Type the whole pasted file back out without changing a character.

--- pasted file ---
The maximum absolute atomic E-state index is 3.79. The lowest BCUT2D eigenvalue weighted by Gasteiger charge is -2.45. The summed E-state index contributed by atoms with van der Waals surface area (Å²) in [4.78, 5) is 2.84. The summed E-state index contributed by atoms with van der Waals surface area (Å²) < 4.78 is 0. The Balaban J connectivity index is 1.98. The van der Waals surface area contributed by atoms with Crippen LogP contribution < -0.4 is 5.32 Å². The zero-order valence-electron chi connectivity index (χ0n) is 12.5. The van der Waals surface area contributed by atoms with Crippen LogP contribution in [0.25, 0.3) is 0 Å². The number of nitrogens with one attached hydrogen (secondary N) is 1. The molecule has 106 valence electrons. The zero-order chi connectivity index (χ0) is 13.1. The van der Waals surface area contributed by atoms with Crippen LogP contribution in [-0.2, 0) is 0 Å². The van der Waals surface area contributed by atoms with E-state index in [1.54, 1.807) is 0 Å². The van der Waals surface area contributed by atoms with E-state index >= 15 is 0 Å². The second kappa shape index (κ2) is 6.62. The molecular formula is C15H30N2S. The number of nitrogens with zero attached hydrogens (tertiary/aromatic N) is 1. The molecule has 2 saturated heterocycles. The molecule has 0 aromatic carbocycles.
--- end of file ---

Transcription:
The maximum absolute atomic E-state index is 3.79. The lowest BCUT2D eigenvalue weighted by Gasteiger charge is -2.45. The summed E-state index contributed by atoms with van der Waals surface area (Å²) in [4.78, 5) is 2.84. The summed E-state index contributed by atoms with van der Waals surface area (Å²) < 4.78 is 0. The Balaban J connectivity index is 1.98. The van der Waals surface area contributed by atoms with Crippen LogP contribution < -0.4 is 5.32 Å². The zero-order valence-electron chi connectivity index (χ0n) is 12.5. The van der Waals surface area contributed by atoms with Crippen LogP contribution in [0.25, 0.3) is 0 Å². The number of nitrogens with one attached hydrogen (secondary N) is 1. The molecule has 106 valence electrons. The zero-order chi connectivity index (χ0) is 13.1. The van der Waals surface area contributed by atoms with Crippen LogP contribution in [-0.2, 0) is 0 Å². The van der Waals surface area contributed by atoms with E-state index in [1.54, 1.807) is 0 Å². The van der Waals surface area contributed by atoms with E-state index >= 15 is 0 Å². The second kappa shape index (κ2) is 6.62. The molecular formula is C15H30N2S. The number of nitrogens with zero attached hydrogens (tertiary/aromatic N) is 1. The molecule has 2 saturated heterocycles. The molecule has 0 aromatic carbocycles.